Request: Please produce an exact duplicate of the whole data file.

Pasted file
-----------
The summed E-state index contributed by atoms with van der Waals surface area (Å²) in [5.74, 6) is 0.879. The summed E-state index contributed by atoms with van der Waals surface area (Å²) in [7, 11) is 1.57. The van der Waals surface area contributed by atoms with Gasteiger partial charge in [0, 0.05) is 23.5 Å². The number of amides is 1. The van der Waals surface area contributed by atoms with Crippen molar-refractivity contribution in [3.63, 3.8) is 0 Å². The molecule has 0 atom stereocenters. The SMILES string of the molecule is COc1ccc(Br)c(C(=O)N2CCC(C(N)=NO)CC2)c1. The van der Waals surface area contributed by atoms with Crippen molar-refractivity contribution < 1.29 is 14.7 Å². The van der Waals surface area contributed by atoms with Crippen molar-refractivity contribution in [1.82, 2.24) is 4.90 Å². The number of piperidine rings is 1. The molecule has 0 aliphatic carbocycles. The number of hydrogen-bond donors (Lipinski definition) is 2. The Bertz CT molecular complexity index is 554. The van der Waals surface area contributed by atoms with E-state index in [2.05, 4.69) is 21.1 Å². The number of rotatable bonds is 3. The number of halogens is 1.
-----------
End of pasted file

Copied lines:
The summed E-state index contributed by atoms with van der Waals surface area (Å²) in [5.74, 6) is 0.879. The summed E-state index contributed by atoms with van der Waals surface area (Å²) in [7, 11) is 1.57. The van der Waals surface area contributed by atoms with Gasteiger partial charge in [0, 0.05) is 23.5 Å². The number of amides is 1. The van der Waals surface area contributed by atoms with Crippen molar-refractivity contribution in [3.63, 3.8) is 0 Å². The molecule has 0 atom stereocenters. The SMILES string of the molecule is COc1ccc(Br)c(C(=O)N2CCC(C(N)=NO)CC2)c1. The van der Waals surface area contributed by atoms with Crippen molar-refractivity contribution < 1.29 is 14.7 Å². The van der Waals surface area contributed by atoms with Crippen molar-refractivity contribution in [1.82, 2.24) is 4.90 Å². The number of piperidine rings is 1. The molecule has 0 aliphatic carbocycles. The number of hydrogen-bond donors (Lipinski definition) is 2. The Bertz CT molecular complexity index is 554. The van der Waals surface area contributed by atoms with E-state index in [2.05, 4.69) is 21.1 Å². The number of rotatable bonds is 3. The number of halogens is 1.